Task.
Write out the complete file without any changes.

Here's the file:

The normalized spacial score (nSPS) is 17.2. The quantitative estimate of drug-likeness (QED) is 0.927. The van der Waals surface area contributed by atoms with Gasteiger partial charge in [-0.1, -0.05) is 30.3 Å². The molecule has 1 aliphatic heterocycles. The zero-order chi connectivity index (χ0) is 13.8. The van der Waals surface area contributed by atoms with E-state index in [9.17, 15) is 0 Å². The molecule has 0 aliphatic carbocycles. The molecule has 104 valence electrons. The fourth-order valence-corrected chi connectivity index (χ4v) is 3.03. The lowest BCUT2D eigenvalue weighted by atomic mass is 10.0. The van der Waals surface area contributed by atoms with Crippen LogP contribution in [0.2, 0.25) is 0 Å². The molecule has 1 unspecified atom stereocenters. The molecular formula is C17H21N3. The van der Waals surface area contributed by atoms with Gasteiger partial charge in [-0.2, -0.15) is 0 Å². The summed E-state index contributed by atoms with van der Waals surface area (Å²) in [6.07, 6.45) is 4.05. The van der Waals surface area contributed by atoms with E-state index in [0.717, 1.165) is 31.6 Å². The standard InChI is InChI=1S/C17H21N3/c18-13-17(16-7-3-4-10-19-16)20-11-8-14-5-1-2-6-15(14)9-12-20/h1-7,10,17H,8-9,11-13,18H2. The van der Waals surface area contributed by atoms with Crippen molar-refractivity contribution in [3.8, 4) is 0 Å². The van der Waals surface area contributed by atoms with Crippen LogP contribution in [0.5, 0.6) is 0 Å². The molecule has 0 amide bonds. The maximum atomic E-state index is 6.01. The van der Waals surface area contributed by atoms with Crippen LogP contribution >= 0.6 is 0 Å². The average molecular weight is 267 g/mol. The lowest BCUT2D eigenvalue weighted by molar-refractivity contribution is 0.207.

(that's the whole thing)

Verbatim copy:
The normalized spacial score (nSPS) is 17.2. The quantitative estimate of drug-likeness (QED) is 0.927. The van der Waals surface area contributed by atoms with Gasteiger partial charge in [-0.1, -0.05) is 30.3 Å². The molecule has 1 aliphatic heterocycles. The zero-order chi connectivity index (χ0) is 13.8. The van der Waals surface area contributed by atoms with E-state index in [9.17, 15) is 0 Å². The molecule has 0 aliphatic carbocycles. The molecule has 104 valence electrons. The fourth-order valence-corrected chi connectivity index (χ4v) is 3.03. The lowest BCUT2D eigenvalue weighted by atomic mass is 10.0. The van der Waals surface area contributed by atoms with Crippen LogP contribution in [0.2, 0.25) is 0 Å². The molecule has 1 unspecified atom stereocenters. The molecular formula is C17H21N3. The van der Waals surface area contributed by atoms with Gasteiger partial charge in [-0.2, -0.15) is 0 Å². The summed E-state index contributed by atoms with van der Waals surface area (Å²) in [6.07, 6.45) is 4.05. The van der Waals surface area contributed by atoms with E-state index in [0.717, 1.165) is 31.6 Å². The standard InChI is InChI=1S/C17H21N3/c18-13-17(16-7-3-4-10-19-16)20-11-8-14-5-1-2-6-15(14)9-12-20/h1-7,10,17H,8-9,11-13,18H2. The van der Waals surface area contributed by atoms with Crippen molar-refractivity contribution in [3.8, 4) is 0 Å². The van der Waals surface area contributed by atoms with Crippen LogP contribution in [0.5, 0.6) is 0 Å². The molecule has 0 amide bonds. The maximum atomic E-state index is 6.01. The van der Waals surface area contributed by atoms with Crippen LogP contribution >= 0.6 is 0 Å². The average molecular weight is 267 g/mol. The lowest BCUT2D eigenvalue weighted by molar-refractivity contribution is 0.207.